Understanding the Body Mechanics of Working in a Frame

Most riders eventually understand that it is ideal for their horse to work in a frame. A frame is a way of carrying the body that utilizes the ring of muscles by asking the horse to engage his haunches, lift his back, travel lightly on the forehand, round the neck from the base and drop the head. This is an efficient way for the horse to move that prevents injury and helps the horse to carry the weight of the rider. Unfortunately, many people lose sight of the whole picture and focus only on the head and neck carriage of the horse. This is an easy mistake to make since the neck has the most movement and is the most visible.

Focusing on the head and neck alone leads to people using devices, such as martingales, draw reins or tie downs, or harsh rein aids to force the horse to drop his head. All of that is entirely unnecessary and can actually lead to injury, chiropractic problems, muscle tension and a bad attitude. More importantly, it will break the trust of your horse. The head and neck set is an extension of the rest of the body and with correct movement from behind, your horse will naturally carry his head and neck correctly. Since it is the most visible, the head and neck can help serve as a an indication of what is happening in the hind end, back and shoulders if you do not yet know what elevation, collection and suppleness feels like as your riding.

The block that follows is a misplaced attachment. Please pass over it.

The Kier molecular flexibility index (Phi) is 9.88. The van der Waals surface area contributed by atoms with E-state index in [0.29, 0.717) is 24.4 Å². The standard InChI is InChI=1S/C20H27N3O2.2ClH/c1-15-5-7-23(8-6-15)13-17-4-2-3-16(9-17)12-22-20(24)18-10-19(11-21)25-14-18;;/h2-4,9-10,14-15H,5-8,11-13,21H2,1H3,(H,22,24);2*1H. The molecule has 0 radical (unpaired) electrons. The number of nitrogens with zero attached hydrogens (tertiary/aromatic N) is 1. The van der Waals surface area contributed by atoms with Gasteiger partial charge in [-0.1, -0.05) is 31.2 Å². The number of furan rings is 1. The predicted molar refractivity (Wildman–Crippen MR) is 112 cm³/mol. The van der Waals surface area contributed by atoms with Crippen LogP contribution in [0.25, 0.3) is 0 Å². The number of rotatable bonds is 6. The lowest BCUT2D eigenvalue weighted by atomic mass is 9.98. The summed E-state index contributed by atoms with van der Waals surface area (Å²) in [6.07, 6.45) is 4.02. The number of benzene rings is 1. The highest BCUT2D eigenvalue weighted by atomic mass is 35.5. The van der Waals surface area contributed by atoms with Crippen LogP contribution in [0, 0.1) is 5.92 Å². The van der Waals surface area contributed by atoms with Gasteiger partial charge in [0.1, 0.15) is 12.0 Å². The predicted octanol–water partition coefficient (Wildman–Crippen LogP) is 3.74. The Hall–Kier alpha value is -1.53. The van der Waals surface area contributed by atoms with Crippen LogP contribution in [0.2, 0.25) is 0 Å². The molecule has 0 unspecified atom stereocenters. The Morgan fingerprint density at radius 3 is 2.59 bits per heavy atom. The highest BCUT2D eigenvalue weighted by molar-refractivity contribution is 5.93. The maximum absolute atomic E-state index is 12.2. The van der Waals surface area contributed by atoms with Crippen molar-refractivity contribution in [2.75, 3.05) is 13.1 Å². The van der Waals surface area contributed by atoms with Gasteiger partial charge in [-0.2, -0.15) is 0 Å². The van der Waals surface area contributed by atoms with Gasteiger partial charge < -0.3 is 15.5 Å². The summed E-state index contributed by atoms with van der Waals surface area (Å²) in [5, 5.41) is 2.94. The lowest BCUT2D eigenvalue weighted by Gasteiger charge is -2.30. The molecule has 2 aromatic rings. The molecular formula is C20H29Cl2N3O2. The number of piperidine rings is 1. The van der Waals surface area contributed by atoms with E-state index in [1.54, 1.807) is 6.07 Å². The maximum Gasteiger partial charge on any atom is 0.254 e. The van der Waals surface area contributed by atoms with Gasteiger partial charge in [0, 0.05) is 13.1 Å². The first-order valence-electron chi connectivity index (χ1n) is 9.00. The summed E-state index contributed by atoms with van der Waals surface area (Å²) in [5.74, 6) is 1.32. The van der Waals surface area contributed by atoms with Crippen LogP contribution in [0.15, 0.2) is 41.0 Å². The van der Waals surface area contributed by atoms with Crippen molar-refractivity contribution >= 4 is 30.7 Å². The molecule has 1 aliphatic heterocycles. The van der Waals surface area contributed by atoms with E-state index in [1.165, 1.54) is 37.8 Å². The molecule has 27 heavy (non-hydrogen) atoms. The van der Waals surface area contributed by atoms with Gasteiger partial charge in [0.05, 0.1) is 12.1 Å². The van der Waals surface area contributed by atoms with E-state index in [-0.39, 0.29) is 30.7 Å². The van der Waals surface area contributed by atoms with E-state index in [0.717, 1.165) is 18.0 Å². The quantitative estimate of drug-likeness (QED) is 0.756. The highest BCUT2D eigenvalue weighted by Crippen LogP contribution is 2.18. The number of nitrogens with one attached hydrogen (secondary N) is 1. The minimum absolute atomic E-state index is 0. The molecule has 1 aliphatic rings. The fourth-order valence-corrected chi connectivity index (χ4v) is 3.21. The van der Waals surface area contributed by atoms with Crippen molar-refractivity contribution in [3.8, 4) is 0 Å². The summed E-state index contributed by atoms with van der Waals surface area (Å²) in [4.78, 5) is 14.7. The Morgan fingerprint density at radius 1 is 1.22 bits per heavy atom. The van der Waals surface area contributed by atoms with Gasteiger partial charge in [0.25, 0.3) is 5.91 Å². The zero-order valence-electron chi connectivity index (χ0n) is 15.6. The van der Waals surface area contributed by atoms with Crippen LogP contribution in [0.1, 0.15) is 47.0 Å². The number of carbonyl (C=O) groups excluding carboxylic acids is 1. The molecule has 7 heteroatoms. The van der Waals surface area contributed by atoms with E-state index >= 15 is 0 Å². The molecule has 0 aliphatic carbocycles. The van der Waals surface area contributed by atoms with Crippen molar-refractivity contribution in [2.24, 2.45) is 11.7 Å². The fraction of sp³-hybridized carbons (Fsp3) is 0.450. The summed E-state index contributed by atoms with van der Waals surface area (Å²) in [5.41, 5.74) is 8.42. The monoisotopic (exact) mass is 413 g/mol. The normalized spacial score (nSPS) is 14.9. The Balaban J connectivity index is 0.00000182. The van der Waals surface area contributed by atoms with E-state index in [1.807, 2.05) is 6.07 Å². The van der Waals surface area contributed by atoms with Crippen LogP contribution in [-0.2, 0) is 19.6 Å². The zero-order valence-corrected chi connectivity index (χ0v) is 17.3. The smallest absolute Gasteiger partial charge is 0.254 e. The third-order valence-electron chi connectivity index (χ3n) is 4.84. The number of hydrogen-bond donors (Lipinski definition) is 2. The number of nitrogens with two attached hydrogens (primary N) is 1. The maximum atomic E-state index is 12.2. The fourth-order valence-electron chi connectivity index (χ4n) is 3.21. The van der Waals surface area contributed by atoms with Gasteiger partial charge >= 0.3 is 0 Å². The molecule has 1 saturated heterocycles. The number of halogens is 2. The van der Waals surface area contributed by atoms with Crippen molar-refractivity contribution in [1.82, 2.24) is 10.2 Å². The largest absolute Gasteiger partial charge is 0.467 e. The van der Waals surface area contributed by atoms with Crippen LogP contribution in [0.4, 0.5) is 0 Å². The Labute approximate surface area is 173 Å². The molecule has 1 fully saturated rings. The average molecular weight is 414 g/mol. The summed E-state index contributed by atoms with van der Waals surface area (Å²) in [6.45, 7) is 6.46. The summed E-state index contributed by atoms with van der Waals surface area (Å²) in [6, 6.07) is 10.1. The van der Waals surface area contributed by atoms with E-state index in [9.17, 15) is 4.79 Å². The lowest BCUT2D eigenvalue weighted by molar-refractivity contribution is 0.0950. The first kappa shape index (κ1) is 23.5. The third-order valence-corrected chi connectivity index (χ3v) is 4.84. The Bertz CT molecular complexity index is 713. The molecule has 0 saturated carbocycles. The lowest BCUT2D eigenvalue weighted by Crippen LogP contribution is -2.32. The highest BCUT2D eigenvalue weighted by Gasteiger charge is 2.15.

To help you understand the body mechanics, I want you to feel the difference between working in a proper frame and working hollowed out. Stand up with your feet shoulder width apart. Gently stick your butt out, hollow out your back, pinch your shoulder blades together and slightly tip your chin up. This position is the equivalent to a horse that is inverted and not working in a frame. When the horse is in this position, his haunches are out behind him, his back is dropped down, he is unable to lift his body up through his shoulders, his neck will be in a “u” shape and his head in the air. 

While in this position, gently try to lift your knee to your chest – you can’t get your knee very high which is akin to your horse being unable to step under his body to propel himself forward with power. Now try lifting your arm over your head – does your arm get stuck half way up? You have reduced movement through your shoulders. Finally, try to bring your chin to your chest. If you stay hollowed out through your body your head can only drop so far and all of the movement will come from the base of your skull, or the poll in the horse. In fact, it likely hurts to try to do this. If you ratchet your horse’s head down when his body is hollowed out you are going to cause pain and injury and the horse will never be able to maintain it naturally and comfortably.